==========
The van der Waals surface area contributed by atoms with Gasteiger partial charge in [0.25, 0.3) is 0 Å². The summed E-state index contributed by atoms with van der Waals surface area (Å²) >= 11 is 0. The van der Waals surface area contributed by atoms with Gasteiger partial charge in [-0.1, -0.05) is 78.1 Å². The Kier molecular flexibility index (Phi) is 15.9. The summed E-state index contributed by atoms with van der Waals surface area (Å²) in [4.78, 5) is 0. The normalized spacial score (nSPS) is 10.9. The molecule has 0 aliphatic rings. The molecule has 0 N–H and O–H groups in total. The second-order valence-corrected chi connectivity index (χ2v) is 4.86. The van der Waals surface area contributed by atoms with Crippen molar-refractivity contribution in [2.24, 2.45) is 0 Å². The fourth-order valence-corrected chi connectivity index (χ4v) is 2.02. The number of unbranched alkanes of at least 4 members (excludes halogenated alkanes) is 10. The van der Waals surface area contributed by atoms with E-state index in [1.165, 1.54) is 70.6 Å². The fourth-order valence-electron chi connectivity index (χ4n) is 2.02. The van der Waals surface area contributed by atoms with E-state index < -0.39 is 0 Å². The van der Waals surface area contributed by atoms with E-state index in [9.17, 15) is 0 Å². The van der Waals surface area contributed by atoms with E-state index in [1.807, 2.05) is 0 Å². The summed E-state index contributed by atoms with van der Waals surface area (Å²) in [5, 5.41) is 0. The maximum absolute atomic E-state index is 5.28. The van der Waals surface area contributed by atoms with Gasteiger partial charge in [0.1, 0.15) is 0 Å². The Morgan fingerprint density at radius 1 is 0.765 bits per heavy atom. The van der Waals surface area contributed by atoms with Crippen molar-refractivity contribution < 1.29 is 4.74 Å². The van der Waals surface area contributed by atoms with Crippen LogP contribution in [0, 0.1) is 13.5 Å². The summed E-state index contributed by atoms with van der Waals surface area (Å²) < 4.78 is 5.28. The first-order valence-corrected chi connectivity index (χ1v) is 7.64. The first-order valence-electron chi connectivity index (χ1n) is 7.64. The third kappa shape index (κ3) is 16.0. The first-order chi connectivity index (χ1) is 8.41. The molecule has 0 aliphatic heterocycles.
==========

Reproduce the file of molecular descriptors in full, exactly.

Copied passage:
The van der Waals surface area contributed by atoms with Gasteiger partial charge in [0.25, 0.3) is 0 Å². The summed E-state index contributed by atoms with van der Waals surface area (Å²) >= 11 is 0. The van der Waals surface area contributed by atoms with Gasteiger partial charge in [-0.1, -0.05) is 78.1 Å². The Kier molecular flexibility index (Phi) is 15.9. The summed E-state index contributed by atoms with van der Waals surface area (Å²) in [4.78, 5) is 0. The normalized spacial score (nSPS) is 10.9. The molecule has 0 aliphatic rings. The molecule has 0 N–H and O–H groups in total. The second-order valence-corrected chi connectivity index (χ2v) is 4.86. The van der Waals surface area contributed by atoms with Crippen molar-refractivity contribution in [2.24, 2.45) is 0 Å². The fourth-order valence-corrected chi connectivity index (χ4v) is 2.02. The number of unbranched alkanes of at least 4 members (excludes halogenated alkanes) is 10. The van der Waals surface area contributed by atoms with E-state index in [1.165, 1.54) is 70.6 Å². The fourth-order valence-electron chi connectivity index (χ4n) is 2.02. The van der Waals surface area contributed by atoms with E-state index < -0.39 is 0 Å². The van der Waals surface area contributed by atoms with E-state index in [9.17, 15) is 0 Å². The van der Waals surface area contributed by atoms with E-state index in [1.807, 2.05) is 0 Å². The summed E-state index contributed by atoms with van der Waals surface area (Å²) in [5, 5.41) is 0. The maximum absolute atomic E-state index is 5.28. The van der Waals surface area contributed by atoms with Gasteiger partial charge in [0.1, 0.15) is 0 Å². The Morgan fingerprint density at radius 1 is 0.765 bits per heavy atom. The van der Waals surface area contributed by atoms with Crippen molar-refractivity contribution < 1.29 is 4.74 Å². The van der Waals surface area contributed by atoms with Crippen LogP contribution in [0, 0.1) is 13.5 Å². The summed E-state index contributed by atoms with van der Waals surface area (Å²) < 4.78 is 5.28. The first-order valence-corrected chi connectivity index (χ1v) is 7.64. The first-order valence-electron chi connectivity index (χ1n) is 7.64. The third kappa shape index (κ3) is 16.0. The first-order chi connectivity index (χ1) is 8.41. The molecule has 0 aliphatic heterocycles.